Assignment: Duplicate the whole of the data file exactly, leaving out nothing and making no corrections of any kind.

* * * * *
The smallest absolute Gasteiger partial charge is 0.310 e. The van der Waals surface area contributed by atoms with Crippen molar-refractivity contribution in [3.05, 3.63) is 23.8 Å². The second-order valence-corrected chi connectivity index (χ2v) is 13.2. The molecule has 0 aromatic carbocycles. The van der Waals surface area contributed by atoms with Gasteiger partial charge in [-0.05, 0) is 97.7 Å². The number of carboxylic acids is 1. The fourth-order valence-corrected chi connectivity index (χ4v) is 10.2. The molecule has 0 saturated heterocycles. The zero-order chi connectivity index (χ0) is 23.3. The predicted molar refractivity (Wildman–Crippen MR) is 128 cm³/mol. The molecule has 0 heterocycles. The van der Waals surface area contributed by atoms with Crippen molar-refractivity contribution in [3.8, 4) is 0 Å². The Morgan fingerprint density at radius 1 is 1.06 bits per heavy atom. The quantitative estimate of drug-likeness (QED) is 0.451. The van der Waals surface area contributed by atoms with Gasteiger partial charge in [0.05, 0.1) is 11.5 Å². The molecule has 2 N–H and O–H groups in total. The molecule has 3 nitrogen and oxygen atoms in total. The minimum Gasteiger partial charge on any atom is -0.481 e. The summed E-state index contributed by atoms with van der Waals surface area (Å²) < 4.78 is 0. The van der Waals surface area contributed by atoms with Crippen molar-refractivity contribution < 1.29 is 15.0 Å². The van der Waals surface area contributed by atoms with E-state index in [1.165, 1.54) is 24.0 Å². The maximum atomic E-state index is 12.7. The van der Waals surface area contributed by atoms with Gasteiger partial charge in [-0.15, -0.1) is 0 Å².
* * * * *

The smallest absolute Gasteiger partial charge is 0.310 e. The van der Waals surface area contributed by atoms with Crippen molar-refractivity contribution in [3.05, 3.63) is 23.8 Å². The second-order valence-corrected chi connectivity index (χ2v) is 13.2. The molecule has 0 aromatic carbocycles. The van der Waals surface area contributed by atoms with Gasteiger partial charge in [-0.05, 0) is 97.7 Å². The number of carboxylic acids is 1. The fourth-order valence-corrected chi connectivity index (χ4v) is 10.2. The molecule has 0 saturated heterocycles. The zero-order chi connectivity index (χ0) is 23.3. The predicted molar refractivity (Wildman–Crippen MR) is 128 cm³/mol. The molecule has 0 heterocycles. The van der Waals surface area contributed by atoms with Crippen molar-refractivity contribution in [3.8, 4) is 0 Å². The Morgan fingerprint density at radius 1 is 1.06 bits per heavy atom. The quantitative estimate of drug-likeness (QED) is 0.451. The van der Waals surface area contributed by atoms with Gasteiger partial charge in [0.05, 0.1) is 11.5 Å². The molecule has 2 N–H and O–H groups in total. The molecule has 3 nitrogen and oxygen atoms in total. The minimum Gasteiger partial charge on any atom is -0.481 e. The summed E-state index contributed by atoms with van der Waals surface area (Å²) < 4.78 is 0. The van der Waals surface area contributed by atoms with Crippen molar-refractivity contribution < 1.29 is 15.0 Å². The van der Waals surface area contributed by atoms with E-state index in [1.165, 1.54) is 24.0 Å². The maximum atomic E-state index is 12.7. The van der Waals surface area contributed by atoms with Gasteiger partial charge in [-0.15, -0.1) is 0 Å².